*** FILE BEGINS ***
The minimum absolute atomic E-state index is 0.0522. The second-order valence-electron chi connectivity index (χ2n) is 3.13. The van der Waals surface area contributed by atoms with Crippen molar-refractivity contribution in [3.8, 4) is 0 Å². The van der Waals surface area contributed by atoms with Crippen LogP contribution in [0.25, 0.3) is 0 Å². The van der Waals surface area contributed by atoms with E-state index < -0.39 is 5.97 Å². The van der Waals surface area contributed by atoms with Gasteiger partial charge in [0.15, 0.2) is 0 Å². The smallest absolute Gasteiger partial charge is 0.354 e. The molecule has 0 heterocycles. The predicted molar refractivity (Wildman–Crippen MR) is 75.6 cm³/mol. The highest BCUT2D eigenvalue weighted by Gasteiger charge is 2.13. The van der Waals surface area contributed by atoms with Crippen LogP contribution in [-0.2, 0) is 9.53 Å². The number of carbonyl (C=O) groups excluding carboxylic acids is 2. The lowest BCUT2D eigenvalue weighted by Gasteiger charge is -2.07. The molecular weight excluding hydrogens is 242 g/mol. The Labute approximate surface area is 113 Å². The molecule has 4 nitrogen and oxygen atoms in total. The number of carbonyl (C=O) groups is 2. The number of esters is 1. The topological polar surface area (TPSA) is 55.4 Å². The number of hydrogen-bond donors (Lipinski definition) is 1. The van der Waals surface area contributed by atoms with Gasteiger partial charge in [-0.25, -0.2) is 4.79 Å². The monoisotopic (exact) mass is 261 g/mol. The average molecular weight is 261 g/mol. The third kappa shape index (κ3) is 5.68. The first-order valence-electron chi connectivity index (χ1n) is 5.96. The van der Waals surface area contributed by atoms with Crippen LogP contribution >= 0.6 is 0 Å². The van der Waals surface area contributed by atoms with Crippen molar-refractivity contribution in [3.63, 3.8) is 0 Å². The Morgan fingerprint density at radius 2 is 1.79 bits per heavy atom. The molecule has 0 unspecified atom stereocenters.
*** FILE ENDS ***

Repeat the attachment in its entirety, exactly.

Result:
The minimum absolute atomic E-state index is 0.0522. The second-order valence-electron chi connectivity index (χ2n) is 3.13. The van der Waals surface area contributed by atoms with Crippen molar-refractivity contribution in [3.8, 4) is 0 Å². The van der Waals surface area contributed by atoms with Crippen LogP contribution in [0.25, 0.3) is 0 Å². The van der Waals surface area contributed by atoms with E-state index < -0.39 is 5.97 Å². The van der Waals surface area contributed by atoms with Gasteiger partial charge in [0.15, 0.2) is 0 Å². The smallest absolute Gasteiger partial charge is 0.354 e. The molecule has 0 heterocycles. The predicted molar refractivity (Wildman–Crippen MR) is 75.6 cm³/mol. The highest BCUT2D eigenvalue weighted by Gasteiger charge is 2.13. The van der Waals surface area contributed by atoms with Crippen LogP contribution in [-0.2, 0) is 9.53 Å². The number of carbonyl (C=O) groups excluding carboxylic acids is 2. The lowest BCUT2D eigenvalue weighted by Gasteiger charge is -2.07. The molecular weight excluding hydrogens is 242 g/mol. The Labute approximate surface area is 113 Å². The molecule has 4 nitrogen and oxygen atoms in total. The number of carbonyl (C=O) groups is 2. The number of esters is 1. The topological polar surface area (TPSA) is 55.4 Å². The number of hydrogen-bond donors (Lipinski definition) is 1. The van der Waals surface area contributed by atoms with Gasteiger partial charge in [-0.25, -0.2) is 4.79 Å². The monoisotopic (exact) mass is 261 g/mol. The average molecular weight is 261 g/mol. The third kappa shape index (κ3) is 5.68. The first-order valence-electron chi connectivity index (χ1n) is 5.96. The van der Waals surface area contributed by atoms with Crippen LogP contribution >= 0.6 is 0 Å². The van der Waals surface area contributed by atoms with Crippen molar-refractivity contribution in [3.63, 3.8) is 0 Å². The Morgan fingerprint density at radius 2 is 1.79 bits per heavy atom. The molecule has 0 unspecified atom stereocenters.